While living in the heart of a city, backyard creatures are a part of urban life. 

The creatures that once inhabited our backyard included feral and domestic cats, gophers, and other illusive pests that ate up the tender stalks of any newly planted vegetables. Years ago, our next-door neighbor’s yard was an overgrown jungle, providing shelter and hiding places for the urban wildlife.  Outdoor cats could be counted on to keep rodents at bay.  Wild visitors included raccoons, skunks, and squirrels. 

A family of raccoons once invaded our house by entering through a now defunct cat door, but even these bold creatures currently keep a lower profile.  Stray cats have all but vanished, most likely victims of the most recently arrived predators, coyotes.  Collectively, we and our neighbors now keep our pets safely indoors.  Even the gophers have abandoned the yard.  There remain, however, signs of active life of the urban creatures that visit our small backyard garden.

Fall and early winter conjure up thoughts of autumn delights, including pumpkin carving, butternut squash soup, and delicious apple pies.  In our yard, however, just as the apples started to show a hint of blush, indicating that the tart green fruit would soon turn ripe, the apples disappeared.  The few apples that remained on the trees or on the ground had been pecked at and claimed by the birds.  But birds do not fly off with apples, and those nearly ripe apples simply vanished, seemingly overnight.

There are a number of possible suspects.  We live near a canyon and other nearby open spaces that provide habitat for various species of wildlife.  Jogging or walking at dusk through the neighborhood, one might well encounter entire families of raccoons or skunks strolling down the center of the city streets.  When out and about, they also are adept at hiding under parked cars.  Coyotes also have made great inroads into the wildlife population, nesting in the surrounding grassy hills and rocky crevasses. We are home to many native species of birds, including hummingbirds, small song birds, owls, hawks, crows, and ravens, as well as migratory fly-over birds.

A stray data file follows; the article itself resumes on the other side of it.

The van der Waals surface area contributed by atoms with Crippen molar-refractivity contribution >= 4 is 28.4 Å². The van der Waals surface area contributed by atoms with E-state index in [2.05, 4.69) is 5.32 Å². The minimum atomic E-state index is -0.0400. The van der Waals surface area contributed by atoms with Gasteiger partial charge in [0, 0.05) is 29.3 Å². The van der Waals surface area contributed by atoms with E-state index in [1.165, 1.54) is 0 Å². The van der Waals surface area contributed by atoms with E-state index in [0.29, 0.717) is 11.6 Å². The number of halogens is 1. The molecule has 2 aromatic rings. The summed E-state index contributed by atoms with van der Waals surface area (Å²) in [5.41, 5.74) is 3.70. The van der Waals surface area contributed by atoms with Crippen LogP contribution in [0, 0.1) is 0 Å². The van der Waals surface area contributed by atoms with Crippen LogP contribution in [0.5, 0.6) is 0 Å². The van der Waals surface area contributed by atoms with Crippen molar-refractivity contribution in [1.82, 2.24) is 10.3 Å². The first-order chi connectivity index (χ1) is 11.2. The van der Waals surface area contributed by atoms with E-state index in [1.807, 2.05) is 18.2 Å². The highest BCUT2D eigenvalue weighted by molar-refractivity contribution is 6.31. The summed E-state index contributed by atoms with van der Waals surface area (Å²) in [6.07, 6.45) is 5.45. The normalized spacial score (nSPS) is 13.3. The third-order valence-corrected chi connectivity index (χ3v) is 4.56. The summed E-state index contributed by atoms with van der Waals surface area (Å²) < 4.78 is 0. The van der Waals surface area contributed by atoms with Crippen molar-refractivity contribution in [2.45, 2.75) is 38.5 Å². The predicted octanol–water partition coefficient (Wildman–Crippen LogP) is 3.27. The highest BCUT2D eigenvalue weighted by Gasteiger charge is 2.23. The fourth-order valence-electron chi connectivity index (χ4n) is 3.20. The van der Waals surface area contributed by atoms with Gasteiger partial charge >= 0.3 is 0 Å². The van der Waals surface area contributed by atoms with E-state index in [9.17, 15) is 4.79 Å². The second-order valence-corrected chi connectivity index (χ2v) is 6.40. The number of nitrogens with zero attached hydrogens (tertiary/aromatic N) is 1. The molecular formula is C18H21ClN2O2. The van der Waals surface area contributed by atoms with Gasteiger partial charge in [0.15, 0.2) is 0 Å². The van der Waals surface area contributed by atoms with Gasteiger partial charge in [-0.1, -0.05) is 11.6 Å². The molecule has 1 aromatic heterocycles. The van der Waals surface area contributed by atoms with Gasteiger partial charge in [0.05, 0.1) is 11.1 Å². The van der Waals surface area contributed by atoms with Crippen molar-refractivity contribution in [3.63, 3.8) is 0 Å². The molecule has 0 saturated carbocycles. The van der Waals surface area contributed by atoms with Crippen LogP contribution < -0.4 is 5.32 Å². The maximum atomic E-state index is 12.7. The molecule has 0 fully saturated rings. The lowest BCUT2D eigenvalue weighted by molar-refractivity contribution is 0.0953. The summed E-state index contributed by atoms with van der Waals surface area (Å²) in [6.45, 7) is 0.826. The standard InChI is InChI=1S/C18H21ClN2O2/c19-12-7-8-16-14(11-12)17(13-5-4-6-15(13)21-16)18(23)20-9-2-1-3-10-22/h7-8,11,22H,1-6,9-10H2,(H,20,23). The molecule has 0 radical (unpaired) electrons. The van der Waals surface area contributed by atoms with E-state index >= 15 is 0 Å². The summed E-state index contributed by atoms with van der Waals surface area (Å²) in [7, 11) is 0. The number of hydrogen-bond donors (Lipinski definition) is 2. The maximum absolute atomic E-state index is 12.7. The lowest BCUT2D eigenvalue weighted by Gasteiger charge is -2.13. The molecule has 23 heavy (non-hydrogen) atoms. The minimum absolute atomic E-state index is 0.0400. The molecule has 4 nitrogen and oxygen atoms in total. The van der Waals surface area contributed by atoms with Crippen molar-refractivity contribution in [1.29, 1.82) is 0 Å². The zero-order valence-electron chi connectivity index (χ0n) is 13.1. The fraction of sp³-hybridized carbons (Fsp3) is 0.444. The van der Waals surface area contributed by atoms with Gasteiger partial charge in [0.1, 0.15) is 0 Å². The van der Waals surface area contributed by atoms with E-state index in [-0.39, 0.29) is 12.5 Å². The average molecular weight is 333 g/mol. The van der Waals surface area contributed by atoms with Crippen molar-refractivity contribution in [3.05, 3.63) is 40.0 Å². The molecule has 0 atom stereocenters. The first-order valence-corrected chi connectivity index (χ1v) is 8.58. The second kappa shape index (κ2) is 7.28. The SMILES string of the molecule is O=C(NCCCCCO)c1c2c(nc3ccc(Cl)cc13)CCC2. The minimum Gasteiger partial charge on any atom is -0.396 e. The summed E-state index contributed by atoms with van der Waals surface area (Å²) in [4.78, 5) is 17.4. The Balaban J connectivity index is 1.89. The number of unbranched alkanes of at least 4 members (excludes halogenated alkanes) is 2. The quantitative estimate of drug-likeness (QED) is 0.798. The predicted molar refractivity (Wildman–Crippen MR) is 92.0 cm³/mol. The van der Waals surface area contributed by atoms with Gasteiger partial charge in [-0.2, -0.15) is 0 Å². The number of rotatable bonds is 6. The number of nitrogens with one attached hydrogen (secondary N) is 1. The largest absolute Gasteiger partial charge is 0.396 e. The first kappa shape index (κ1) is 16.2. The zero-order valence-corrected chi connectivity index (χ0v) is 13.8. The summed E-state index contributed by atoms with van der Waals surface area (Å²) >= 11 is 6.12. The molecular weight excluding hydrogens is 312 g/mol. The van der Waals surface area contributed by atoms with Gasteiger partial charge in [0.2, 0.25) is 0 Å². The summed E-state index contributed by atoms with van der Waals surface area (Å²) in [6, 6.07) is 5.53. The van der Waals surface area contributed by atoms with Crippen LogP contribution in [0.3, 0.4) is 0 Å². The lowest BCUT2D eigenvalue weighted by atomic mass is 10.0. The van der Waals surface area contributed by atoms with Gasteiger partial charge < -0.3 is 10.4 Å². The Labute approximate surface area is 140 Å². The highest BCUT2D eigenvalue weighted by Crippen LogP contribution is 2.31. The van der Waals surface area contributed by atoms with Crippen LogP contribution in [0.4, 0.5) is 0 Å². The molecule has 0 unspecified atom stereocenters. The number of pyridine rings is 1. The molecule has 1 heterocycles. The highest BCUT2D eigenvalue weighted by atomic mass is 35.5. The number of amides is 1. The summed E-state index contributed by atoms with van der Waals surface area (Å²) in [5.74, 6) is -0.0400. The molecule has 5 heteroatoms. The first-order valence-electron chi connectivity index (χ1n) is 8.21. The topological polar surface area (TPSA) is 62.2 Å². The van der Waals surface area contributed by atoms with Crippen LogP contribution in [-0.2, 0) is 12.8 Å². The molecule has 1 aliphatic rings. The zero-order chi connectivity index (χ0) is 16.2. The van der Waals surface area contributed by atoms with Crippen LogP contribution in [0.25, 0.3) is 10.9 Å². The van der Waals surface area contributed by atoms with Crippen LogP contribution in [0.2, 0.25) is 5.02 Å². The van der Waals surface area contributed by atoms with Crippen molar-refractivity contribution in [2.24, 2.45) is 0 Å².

Raccoons are among the apple-stealing suspects.  They climb, they eat fruit, they are prolific, and they are ravenous.  They are also bold and not afraid of humans.  But whatever animal had been stealing the apples took to laying them out on the top of the deck railing, in an un-raccoon like manner.  The seeds and skin of the apples were left scattered on the railing and deck floor and made quite a mess.  Why would a raccoon want to perch on a narrow railing when it could more easily scavenge the apples off the trees or on the ground?  Furthermore, the yard is not easy to reach, and is surrounded by a fence. 

Could it be rats that were responsible for the disappearing apples?  Both rats and gophers are known to burrow in the surrounding open spaces.  Pizza Rat, the viral video sensation taken in the New York subway system, shows that rats can be clever and persistent.  But having caught a glimpse of a squirrel chowing down on apples while perched on our backyard deck railing, it seemed more likely that squirrels were the culprits.

As long-time pet owners of both dogs and cats, mice and rats have historically steered clear of our house.  Only once, decades ago, Boris, one of our previous cats, offered me the gift of a shiny black rat that he obligingly brought to the front doorstep.  I yelled at Boris, he dropped the rat, and the creature ran straight into the house, quickly scampering up the draperies.  Grabbing a broom, I pursued him, but Boris’s rat ran faster than I could.  Under the stove he went, then out and about once again before making a mad dash to hide under the living room couch.  I chased him around the house for what seemed to be a long time, until exhausted, I finally closed all the doors leading to the hallway, bedrooms, and ground level, but left the front door open.  By morning, he was gone.

In hindsight, I think Boris’s rat might have been an escaped or abandoned domestic pet.  He was sleek and shiny and really very pretty.   It may be that I was more frightened of him than he was of me.  I hope that he found his way home that night, wherever that might have been.

More recently, while venturing outdoors between rain storms to collect some meyer lemons, I noted that a couple of the lemons, still hanging from the low-lying branches, had been stripped of their skins.  This was a new one on me.  No animal has ever before bothered that little dwarf lemon tree.  This time, the culprits seem more likely to be rats.  Perhaps the loss of feral cats is giving new confidence to the rodents.

Taking a lesson from the stolen apples, I picked every single ripe lemon off the tree, right there on the spot.  Hopefully this will send a clear message to those gourmet loving backyard creatures.  Do not mess with my lemons!  

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